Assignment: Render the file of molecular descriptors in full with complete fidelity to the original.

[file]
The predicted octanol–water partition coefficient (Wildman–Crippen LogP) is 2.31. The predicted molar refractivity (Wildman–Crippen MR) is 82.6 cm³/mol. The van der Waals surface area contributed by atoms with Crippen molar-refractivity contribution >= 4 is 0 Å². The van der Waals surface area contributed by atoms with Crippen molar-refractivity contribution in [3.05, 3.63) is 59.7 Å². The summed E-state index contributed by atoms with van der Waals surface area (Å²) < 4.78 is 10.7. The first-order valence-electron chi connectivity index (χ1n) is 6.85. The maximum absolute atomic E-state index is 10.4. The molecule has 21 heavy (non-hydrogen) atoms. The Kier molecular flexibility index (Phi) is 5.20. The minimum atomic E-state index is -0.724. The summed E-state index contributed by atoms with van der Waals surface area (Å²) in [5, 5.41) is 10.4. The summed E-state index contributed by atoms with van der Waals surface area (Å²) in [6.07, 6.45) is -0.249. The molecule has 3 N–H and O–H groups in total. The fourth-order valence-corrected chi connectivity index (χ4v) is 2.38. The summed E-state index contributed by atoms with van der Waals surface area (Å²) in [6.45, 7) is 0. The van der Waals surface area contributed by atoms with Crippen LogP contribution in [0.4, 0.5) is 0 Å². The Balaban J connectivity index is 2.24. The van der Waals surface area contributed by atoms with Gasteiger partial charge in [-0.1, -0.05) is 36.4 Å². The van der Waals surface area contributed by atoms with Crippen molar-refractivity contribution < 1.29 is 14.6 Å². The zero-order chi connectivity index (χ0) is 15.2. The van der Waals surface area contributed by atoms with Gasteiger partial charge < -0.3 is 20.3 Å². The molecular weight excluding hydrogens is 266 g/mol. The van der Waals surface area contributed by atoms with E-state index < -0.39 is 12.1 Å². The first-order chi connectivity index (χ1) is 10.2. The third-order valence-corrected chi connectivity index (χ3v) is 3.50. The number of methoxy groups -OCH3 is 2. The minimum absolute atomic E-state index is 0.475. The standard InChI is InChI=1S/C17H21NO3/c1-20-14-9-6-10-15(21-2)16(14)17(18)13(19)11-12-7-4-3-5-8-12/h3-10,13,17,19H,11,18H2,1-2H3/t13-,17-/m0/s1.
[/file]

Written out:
The predicted octanol–water partition coefficient (Wildman–Crippen LogP) is 2.31. The predicted molar refractivity (Wildman–Crippen MR) is 82.6 cm³/mol. The van der Waals surface area contributed by atoms with Crippen molar-refractivity contribution >= 4 is 0 Å². The van der Waals surface area contributed by atoms with Crippen molar-refractivity contribution in [3.05, 3.63) is 59.7 Å². The summed E-state index contributed by atoms with van der Waals surface area (Å²) < 4.78 is 10.7. The first-order valence-electron chi connectivity index (χ1n) is 6.85. The maximum absolute atomic E-state index is 10.4. The molecule has 21 heavy (non-hydrogen) atoms. The Kier molecular flexibility index (Phi) is 5.20. The minimum atomic E-state index is -0.724. The summed E-state index contributed by atoms with van der Waals surface area (Å²) in [5, 5.41) is 10.4. The summed E-state index contributed by atoms with van der Waals surface area (Å²) in [6.07, 6.45) is -0.249. The molecule has 3 N–H and O–H groups in total. The fourth-order valence-corrected chi connectivity index (χ4v) is 2.38. The summed E-state index contributed by atoms with van der Waals surface area (Å²) in [6.45, 7) is 0. The van der Waals surface area contributed by atoms with Crippen LogP contribution in [0.4, 0.5) is 0 Å². The Balaban J connectivity index is 2.24. The van der Waals surface area contributed by atoms with Gasteiger partial charge in [-0.1, -0.05) is 36.4 Å². The van der Waals surface area contributed by atoms with Crippen molar-refractivity contribution < 1.29 is 14.6 Å². The zero-order chi connectivity index (χ0) is 15.2. The van der Waals surface area contributed by atoms with Gasteiger partial charge < -0.3 is 20.3 Å². The molecular weight excluding hydrogens is 266 g/mol. The van der Waals surface area contributed by atoms with E-state index < -0.39 is 12.1 Å². The first-order chi connectivity index (χ1) is 10.2. The third-order valence-corrected chi connectivity index (χ3v) is 3.50. The number of methoxy groups -OCH3 is 2. The minimum absolute atomic E-state index is 0.475. The standard InChI is InChI=1S/C17H21NO3/c1-20-14-9-6-10-15(21-2)16(14)17(18)13(19)11-12-7-4-3-5-8-12/h3-10,13,17,19H,11,18H2,1-2H3/t13-,17-/m0/s1.